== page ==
You are here: Home > Details for IoE Number: 285145  

Print Page

© Mr Chris Durrant

IoE Number: 285145
Photographer: Mr Chris Durrant
Date Photographed: 12 July 2006
Date listed: 16 March 1966
Date of last amendment: 02 May 1984
Grade I

The Images of England website consists of images of listed buildings based on the statutory list as it was in 2001 and does not incorporate subsequent amendments to the list. For the statutory list and information on the current listed status of individual buildings please go to The National Heritage List for England.

TM 34 NEBUTLEYBUTLEY PRIORY5/2Butley Abbey & Priory Gate16.3.66House(Formerly listed as Butley Abbey

TM 34 NE BUTLEY BUTLEY PRIORY 5/2 Butley Abbey & Priory Gate 16.3.66 House (Formerly listed as Butley Abbey GV I Gatehouse under General) Mansion former gatehouse to Butley Abbey. Early C14. Converted to residential use c.1734. Restored again in 1926 by E.D. Caroe. Stone and knapped flint with stone quoins and dressings. Roof raised in red brick to continuous springing: slated. Two storeys. The main gabled carriageway runs north-south. The north front is flanked by two stages of the original buttressed towers which project forward. The south gabled front projects beyond the rear rooms of the towers. The north front has 2 sham windows in Decorated tracery either side of a similar glazed window. The sham windows are filled with flushwork. Below the windows is an armorial panel of thirty-five shields in five rows. The north towers each have a sham Decorated window above which is a straight headed window with 3 ogee headed lights. The original carriageway entrance has a depressed moulded pointed arch on stone ashlar jambs. To the left is a pedestrian entrance with pointed arch: both entrances are filled with timber studs, mullion windows and red herringbone brick infill. The south front has similar sham windows to those of the north and also a carriageway doorway of similar style with modern entrance door. The left and right hand rooms behind the towers have C18 sash windows in flush frames with glazing bars and gauged brick arches and red brick jambs Inside the main carriageway the ceiling is vaulted with stone ribs and stone infill; the smaller rooms either side are also vaulted with brick infill in domed form. There is also a fine Georgian staircase and some Elizabethan panelling. The Abbey was founded in 1171 by Ranulph de Glanville, Justiciar of Henry II and the gatehouse is considered "one of the most ambitious and interesting buildings of the C14 in Suffolk". N. Pevsner (see The Buildings of England, Suffolk volume). The whole complex of the Abbey and Priory is fully documented and described in Journal of the Royal Archaeological Institute of Gt. Britain and Ireland, 1934, by Messrs. J.L.N. Meyers and J.B. Ward Perkins.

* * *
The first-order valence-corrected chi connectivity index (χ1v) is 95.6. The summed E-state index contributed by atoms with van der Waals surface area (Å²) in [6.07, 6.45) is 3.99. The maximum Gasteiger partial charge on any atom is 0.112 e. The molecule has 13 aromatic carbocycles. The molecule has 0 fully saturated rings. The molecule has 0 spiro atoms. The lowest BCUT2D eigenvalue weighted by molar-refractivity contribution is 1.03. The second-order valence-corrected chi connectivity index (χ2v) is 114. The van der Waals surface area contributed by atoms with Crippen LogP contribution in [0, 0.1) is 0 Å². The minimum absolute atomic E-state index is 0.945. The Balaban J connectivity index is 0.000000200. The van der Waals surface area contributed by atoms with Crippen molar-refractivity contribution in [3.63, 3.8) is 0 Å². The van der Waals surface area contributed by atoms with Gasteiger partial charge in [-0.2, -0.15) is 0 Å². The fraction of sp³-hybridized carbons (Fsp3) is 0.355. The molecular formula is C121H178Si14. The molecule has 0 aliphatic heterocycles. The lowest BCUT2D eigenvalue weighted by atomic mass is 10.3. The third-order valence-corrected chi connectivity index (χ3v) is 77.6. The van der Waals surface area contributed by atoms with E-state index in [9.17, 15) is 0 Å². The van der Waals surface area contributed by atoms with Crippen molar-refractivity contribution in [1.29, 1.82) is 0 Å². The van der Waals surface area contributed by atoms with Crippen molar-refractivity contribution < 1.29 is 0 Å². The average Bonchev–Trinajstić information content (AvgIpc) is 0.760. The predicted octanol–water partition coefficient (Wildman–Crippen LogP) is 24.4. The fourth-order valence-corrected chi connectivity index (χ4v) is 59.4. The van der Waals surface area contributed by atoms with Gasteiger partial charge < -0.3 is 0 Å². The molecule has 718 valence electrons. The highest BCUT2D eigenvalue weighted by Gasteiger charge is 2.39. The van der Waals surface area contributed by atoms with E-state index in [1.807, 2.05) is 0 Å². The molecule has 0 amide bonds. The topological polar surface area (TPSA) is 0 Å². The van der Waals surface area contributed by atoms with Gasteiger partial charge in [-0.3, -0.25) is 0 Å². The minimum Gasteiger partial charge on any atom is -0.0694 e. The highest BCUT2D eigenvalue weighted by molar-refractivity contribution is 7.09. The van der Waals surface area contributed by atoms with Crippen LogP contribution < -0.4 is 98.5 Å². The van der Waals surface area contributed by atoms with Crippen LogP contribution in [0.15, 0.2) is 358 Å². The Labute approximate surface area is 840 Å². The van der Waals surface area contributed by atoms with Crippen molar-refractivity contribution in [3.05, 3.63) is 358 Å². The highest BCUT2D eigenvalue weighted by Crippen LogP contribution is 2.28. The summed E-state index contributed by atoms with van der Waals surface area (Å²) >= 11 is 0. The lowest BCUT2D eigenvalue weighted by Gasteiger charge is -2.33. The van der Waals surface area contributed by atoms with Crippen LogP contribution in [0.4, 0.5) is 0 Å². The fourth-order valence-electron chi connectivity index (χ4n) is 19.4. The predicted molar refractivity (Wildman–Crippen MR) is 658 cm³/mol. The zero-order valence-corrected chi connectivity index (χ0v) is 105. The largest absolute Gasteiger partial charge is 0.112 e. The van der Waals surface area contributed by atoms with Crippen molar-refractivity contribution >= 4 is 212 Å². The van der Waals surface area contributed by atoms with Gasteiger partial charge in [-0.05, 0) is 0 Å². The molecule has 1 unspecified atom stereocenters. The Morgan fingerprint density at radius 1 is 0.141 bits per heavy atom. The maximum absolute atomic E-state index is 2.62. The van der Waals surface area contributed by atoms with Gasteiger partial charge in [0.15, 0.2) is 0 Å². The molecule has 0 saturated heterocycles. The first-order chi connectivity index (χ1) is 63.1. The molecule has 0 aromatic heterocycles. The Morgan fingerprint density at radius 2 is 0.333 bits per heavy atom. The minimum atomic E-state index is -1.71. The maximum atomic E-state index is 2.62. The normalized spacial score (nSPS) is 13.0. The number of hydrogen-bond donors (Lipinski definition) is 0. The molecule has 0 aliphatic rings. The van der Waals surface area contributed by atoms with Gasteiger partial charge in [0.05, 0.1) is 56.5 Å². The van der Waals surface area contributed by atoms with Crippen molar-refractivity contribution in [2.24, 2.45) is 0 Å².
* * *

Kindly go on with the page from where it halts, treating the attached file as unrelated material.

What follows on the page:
Please note that the inclusion of a listed building on this website does not mean it is open to the public.